Project description:Prey capture is critical for survival, and differences in correctly positioning and timing a strike (accuracy) are likely related to variation in capture success. However, an ability to quantify accuracy under natural conditions, particularly for fishes, is lacking. We developed a predictive model of suction hydrodynamics and applied it to natural behaviours using three-dimensional kinematics of three centrarchid fishes capturing evasive and non-evasive prey. A spheroid ingested volume of water (IVW) with dimensions predicted by peak gape and ram speed was verified with known hydrodynamics for two species. Differences in capture success occurred primarily with evasive prey (64-96% success). Micropterus salmoides had the greatest ram and gape when capturing evasive prey, resulting in the largest and most elongate IVW. Accuracy predicted capture success, although other factors may also be important. The lower accuracy previously observed in M. salmoides was not replicated, but this is likely due to more natural conditions in our study. Additionally, we discuss the role of modulation and integrated behaviours in shaping the IVW and determining accuracy. With our model, accuracy is a more accessible performance measure for suction-feeding fishes, which can be used to explore macroevolutionary patterns of prey capture evolution.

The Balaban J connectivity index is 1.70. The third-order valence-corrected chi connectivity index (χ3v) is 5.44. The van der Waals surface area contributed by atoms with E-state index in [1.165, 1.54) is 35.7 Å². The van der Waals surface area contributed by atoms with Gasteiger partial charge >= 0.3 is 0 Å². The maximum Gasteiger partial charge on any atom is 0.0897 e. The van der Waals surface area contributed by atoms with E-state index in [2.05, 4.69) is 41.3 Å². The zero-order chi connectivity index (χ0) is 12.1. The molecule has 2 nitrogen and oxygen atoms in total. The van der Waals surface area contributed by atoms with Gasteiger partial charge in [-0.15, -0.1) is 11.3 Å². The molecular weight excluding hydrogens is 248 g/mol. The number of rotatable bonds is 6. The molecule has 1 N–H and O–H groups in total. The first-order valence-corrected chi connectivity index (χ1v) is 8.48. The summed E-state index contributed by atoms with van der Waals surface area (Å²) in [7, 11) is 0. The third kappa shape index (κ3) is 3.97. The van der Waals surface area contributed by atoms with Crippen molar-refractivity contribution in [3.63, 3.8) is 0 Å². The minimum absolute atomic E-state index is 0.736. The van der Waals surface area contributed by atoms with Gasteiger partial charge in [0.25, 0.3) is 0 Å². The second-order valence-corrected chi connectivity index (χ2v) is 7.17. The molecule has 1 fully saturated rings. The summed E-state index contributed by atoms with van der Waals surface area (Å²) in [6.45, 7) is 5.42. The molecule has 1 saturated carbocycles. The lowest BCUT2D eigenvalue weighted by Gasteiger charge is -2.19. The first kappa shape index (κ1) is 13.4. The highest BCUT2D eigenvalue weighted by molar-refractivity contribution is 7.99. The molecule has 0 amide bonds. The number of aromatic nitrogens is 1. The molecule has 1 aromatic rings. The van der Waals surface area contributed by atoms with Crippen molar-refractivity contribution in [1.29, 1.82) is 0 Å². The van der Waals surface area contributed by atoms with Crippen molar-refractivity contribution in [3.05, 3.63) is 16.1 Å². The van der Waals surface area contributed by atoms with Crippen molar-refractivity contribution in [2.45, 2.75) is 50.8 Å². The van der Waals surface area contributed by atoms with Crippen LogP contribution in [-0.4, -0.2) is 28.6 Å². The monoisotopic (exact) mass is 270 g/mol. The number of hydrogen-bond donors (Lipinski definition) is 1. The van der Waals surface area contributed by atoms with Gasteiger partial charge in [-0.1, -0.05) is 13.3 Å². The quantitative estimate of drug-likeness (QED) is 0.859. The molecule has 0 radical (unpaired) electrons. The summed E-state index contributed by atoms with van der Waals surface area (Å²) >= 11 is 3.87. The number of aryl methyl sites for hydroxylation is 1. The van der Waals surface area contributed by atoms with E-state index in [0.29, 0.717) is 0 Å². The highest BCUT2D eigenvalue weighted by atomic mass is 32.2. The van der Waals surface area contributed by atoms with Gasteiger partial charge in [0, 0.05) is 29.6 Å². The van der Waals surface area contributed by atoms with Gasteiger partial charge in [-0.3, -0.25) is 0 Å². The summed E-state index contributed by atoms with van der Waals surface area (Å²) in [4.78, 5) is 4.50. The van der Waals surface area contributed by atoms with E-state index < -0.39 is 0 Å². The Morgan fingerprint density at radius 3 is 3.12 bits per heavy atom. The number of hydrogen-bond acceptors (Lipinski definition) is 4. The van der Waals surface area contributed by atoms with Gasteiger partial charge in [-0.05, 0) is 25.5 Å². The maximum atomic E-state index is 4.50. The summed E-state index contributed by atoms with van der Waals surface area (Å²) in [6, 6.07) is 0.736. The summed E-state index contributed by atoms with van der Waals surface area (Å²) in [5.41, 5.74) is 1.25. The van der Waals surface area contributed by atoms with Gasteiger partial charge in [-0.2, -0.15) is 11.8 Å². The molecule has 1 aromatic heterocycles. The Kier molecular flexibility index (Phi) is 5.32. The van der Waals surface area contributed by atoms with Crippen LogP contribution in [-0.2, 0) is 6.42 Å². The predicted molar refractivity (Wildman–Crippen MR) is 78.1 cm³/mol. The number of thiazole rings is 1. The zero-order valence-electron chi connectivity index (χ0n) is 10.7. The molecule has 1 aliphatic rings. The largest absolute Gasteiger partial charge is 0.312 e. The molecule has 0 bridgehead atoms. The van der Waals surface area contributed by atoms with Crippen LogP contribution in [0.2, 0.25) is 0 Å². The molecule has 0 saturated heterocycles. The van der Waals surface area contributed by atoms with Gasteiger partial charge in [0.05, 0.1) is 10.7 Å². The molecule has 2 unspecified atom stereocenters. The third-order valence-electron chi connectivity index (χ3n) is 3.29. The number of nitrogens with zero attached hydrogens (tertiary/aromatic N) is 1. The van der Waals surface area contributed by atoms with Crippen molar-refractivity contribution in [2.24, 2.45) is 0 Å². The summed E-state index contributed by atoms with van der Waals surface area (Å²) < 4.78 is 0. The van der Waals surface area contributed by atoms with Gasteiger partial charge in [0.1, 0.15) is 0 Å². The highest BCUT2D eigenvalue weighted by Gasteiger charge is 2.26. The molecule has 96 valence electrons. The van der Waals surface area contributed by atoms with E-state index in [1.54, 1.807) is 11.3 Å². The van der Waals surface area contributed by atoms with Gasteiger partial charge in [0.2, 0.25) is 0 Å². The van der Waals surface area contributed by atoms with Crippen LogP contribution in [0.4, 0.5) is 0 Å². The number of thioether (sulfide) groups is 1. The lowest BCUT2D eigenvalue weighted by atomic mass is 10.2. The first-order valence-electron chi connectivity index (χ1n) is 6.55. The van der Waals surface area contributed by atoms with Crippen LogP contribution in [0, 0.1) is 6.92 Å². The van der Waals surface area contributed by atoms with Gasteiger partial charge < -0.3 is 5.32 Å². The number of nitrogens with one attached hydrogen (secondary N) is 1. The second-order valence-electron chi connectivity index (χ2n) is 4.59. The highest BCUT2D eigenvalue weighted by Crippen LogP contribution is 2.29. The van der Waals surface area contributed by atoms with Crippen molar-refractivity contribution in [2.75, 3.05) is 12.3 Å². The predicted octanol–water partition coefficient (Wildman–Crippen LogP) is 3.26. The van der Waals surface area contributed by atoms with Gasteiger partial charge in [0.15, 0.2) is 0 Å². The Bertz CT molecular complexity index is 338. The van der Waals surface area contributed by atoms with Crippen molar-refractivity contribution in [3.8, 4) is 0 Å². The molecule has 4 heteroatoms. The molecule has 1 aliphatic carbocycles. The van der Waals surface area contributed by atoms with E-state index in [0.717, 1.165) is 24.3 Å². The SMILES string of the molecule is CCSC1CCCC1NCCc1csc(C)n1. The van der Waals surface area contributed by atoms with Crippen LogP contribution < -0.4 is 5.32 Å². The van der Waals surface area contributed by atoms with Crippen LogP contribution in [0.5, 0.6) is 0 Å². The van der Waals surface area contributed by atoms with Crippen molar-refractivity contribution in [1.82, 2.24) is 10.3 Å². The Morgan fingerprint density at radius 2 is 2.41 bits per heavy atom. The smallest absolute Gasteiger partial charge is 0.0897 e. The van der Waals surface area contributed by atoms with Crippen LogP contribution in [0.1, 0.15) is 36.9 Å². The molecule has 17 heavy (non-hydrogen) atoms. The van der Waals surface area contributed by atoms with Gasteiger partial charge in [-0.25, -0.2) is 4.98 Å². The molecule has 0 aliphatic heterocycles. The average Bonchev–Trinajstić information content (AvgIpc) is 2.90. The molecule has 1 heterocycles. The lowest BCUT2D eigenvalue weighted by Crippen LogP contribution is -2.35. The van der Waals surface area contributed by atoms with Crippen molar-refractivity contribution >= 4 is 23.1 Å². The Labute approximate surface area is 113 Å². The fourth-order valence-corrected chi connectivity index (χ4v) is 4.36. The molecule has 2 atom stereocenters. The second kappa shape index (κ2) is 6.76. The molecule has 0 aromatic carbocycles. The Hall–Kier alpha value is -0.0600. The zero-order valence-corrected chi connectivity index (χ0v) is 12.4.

Project description:Extensive gene duplication is thought to have occurred in the vertebrate lineage after it diverged from cephalochordates and before the divergence of lobe- and ray-finned fishes, but the exact timing remains obscure. This timing was investigated by analysis of the Dlx gene family of a representative cartilaginous fish, the leopard shark, Triakis semifasciata. Dlx genes encode homeodomain transcription factors and are arranged in mammals as three convergently transcribed bigene clusters. Six Dlx genes were cloned from Triakis and shown to be orthologous to single mammalian Dlx genes. At least four of these are arranged in bigene clusters. Phylogenetic analyses of Dlx genes were used to propose an evolutionary scenario in which two genome duplications led to four Dlx bigene clusters in a common ancestor of jawed vertebrates, one of which was lost prior to the diversification of the group. Dlx genes are known to be involved in jaw development, and changes in Dlx gene number are mapped to the same branch of the vertebrate tree as the origin of jaws.
Project description:We discovered that knifefish (Apteronotus albifrons) during suction feeding can produce millimeter-sized cavitation bubbles and flow accelerations up to?~?450 times the acceleration of gravity. Knifefish may use this powerful suction-induced cavitation to cause physical damage on prey hiding in narrow refuges, therefore facilitating capture.